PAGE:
On August 22, 2020, Hamas leader Ismail Haniyeh met Erdogan in Istanbul. Jibril Rajoub, secretary of Fatah’s Central Committee, as well arrived in Turkey on September 21, 2020 to meet with Haniyeh and his deputy Saleh al-Arouri and discuss ways to end the internal Palestinian division.

On the same day, Palestinian President Mahmoud Abbas phoned Erdogan and thanked him for his support for the Palestinian cause. The two have shared several calls since—discussing political developments and US pressure on the region to normalize ties with Israel and ways to face such pressure.

Turkey has tried to balance its relations with both Saudi Arabia and Iran, who happen to be arch rivals. But after the recent growing closeness with two of Saudi Arabia’s rival countries, Iran and Qatar, Turkey might end up straining its relations with Saudi Arabia.

Qatar-Saudi Arabia conflict

This diplomatic conflict is also known as the Second Arab Cold War (the first one being the Iran-Saudi Arabia Cold War). There is an ongoing struggle between the two countries to gain influence in the Gulf. Their relations strained especially after the emergence of Arab Spring. During that time, Qatar became in favour of the revolutionary wave, whereas Saudi Arabia was against it. Both the States are allies of the United States, but have a tussle in their ideologies. Both have avoided direct conflict with each other.

There are other issues between them which leads to further tussle-

1. Qatar broadcasts a news channel, Al Jazeera, which favours the Arab Spring.

2. Qatar has good relations with Iran, Saudi Arabia's rival.

3. Qatar also allegedly supported Muslim Brotherhood in the past. Which it denies.

The Qatar diplomatic crisis became worse in 2017. Saudi Arabia, the UAE, Bahrain and Egypt severed diplomatic relations and trade ties with Doha, and imposed a sea, land and air blockade on Qatar, claiming it supported “terrorism” and was too close to Iran. Yemen, the Maldives and Libya's eastern-based government also followed later. Qatar rejected the claims and said there was “no legitimate justification” for the severance of the relations.

How does this new alliance affect the other countries in the region?

The new alliance seems to lead into formations of two alliance groups or blocs in the region, with some countries siding with Iran, Qatar and Turkey and others with the Saudis and their allies. Another point to keep in mind is that Saudi Arabia is supported by the US, while two countries from the former alliance—Turkey and Iran—are supported by Russia. This will lead to further division among the Middle Eastern countries.

President Trump, Minister of Foreign Affairs of Bahrain, Israeli Prime Minister, and Minister of Foreign Affairs for the UAE Signing the Abraham Accords | Source: Trump White House Archives

This alliance can also affect the trade among these countries, and can severe the ties of many Middle Eastern countries. The biggest beneficiary is going to be Israel, which doesn’t have good relations with most of the Muslim world, except the ones which established diplomatic ties recently by signing the Abraham Accords.

In North Africa countries like Egypt and Morocco recognise Israel. However, most of the North African countries also supported the Arab Springs, which is against the ideas of Saudi Arabia. The Islamic holy land seriously seems to have less Arab allies when it comes to opposing the Arab Springs.

In fact, there can be impacts on trade and diplomatic ties with other countries outside the Middle East and North African region as well. Countries will have to balance their relations with both these groups.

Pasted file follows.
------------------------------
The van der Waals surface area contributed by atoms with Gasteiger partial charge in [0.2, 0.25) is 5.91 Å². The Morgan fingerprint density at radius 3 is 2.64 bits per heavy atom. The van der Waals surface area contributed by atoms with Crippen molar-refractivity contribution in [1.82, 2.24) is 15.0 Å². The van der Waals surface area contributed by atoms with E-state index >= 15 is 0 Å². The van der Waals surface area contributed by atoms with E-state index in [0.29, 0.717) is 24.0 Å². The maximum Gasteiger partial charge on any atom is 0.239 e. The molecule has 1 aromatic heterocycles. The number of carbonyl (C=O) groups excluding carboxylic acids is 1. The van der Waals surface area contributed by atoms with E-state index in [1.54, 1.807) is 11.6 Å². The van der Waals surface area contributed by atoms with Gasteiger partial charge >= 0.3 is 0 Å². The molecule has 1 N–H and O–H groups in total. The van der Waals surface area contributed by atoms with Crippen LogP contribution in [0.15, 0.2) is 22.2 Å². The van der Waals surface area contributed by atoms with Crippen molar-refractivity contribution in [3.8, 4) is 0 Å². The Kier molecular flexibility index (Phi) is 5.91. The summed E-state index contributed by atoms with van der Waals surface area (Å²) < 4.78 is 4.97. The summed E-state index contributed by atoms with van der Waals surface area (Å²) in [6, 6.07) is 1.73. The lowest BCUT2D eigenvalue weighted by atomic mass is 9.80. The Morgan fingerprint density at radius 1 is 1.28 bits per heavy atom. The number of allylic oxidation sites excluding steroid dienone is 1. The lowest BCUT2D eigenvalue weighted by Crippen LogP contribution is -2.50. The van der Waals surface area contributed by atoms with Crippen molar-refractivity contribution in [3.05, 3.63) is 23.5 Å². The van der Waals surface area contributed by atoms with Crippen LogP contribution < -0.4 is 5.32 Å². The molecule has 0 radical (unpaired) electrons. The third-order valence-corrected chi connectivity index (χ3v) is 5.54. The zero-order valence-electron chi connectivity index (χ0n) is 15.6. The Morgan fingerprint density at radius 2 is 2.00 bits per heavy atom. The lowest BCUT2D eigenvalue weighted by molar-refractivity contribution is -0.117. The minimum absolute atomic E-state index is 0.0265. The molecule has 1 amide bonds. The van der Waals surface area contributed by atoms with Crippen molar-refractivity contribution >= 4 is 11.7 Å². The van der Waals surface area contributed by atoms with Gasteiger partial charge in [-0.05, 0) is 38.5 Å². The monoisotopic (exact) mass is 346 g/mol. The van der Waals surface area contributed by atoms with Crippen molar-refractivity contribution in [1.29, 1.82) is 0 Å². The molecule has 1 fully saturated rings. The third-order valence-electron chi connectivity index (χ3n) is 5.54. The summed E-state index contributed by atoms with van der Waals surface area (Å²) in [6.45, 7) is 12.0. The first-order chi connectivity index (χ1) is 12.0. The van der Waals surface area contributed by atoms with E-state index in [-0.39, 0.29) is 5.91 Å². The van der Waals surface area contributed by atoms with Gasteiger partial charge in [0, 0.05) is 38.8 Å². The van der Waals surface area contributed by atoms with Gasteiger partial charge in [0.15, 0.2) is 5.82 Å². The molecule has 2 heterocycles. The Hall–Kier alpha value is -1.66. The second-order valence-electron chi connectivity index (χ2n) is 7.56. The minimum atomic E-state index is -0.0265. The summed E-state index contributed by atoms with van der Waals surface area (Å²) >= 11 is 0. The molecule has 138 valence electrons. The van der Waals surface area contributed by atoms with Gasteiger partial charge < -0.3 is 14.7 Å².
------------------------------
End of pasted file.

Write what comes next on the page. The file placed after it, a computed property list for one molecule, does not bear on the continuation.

How does it affect the Balance of power in the region?

In international relations, balance of power refers to the posture and policy of a nation or group of nations protecting itself against another nation or group of nations by matching its power with the power of the other side.

There has been a Cold War situation between Iran and Saudi Arabia as they are very (perhaps most) influential powers in the region. But Saudi Arabia is still more influential as a business as well as a soft power—it has a richer economy, oil exports, and most importantly, being the holy land where every Muslim comes for Hajj pilgrimage—it has Mecca and Medina. It is the land where the Prophet Muhammad first delivered his messages and teachings. Iran may try to compete in the economic part, but isn't equally as challenging in the religious part—although it is an important country for the Shia Muslims.

There have been arms embargo on Iran by the UN for arms race. Russia and China have been eager to supply Iran with advanced jets, tanks and missiles, which is quite alarming for its Gulf Arab neighbours, especially its primary adversaries like Saudi Arabia and the UAE.

On 14 September 2019, drones were used to attack the state-owned Saudi Aramco oil processing facilities at Abqaiq and Khurais in eastern Saudi Arabia. The Houthi movement in Yemen claimed responsibility, joining it to events surrounding the Saudi Arabian intervention in the Yemeni Civil War and stating that they used ten drones in the attack from Yemen. Saudi Arabian officials said that many more drones and cruise missiles were used for the attack and these originated from the north and east, and that they were of Iranian manufacture. The United States and Saudi Arabia have stated that Iran was behind the attack while France, Germany, and the United Kingdom jointly stated Iran bears responsibility for it. Iran has denied any involvement. The situation has only exacerbated the Persian Gulf crisis.

By forming this new alliance, supporting the Palestinian cause—with Qatar—even supporting the idea of Arab Springs; the Iran-Turkey-Qatar alliance has a new power with them. What remains to be seen is the other Middle Eastern country’s decision—whether they support this new alliance and the Palestinian cause or go for yet another fragile “peace-building” initiative in the already disturbed region.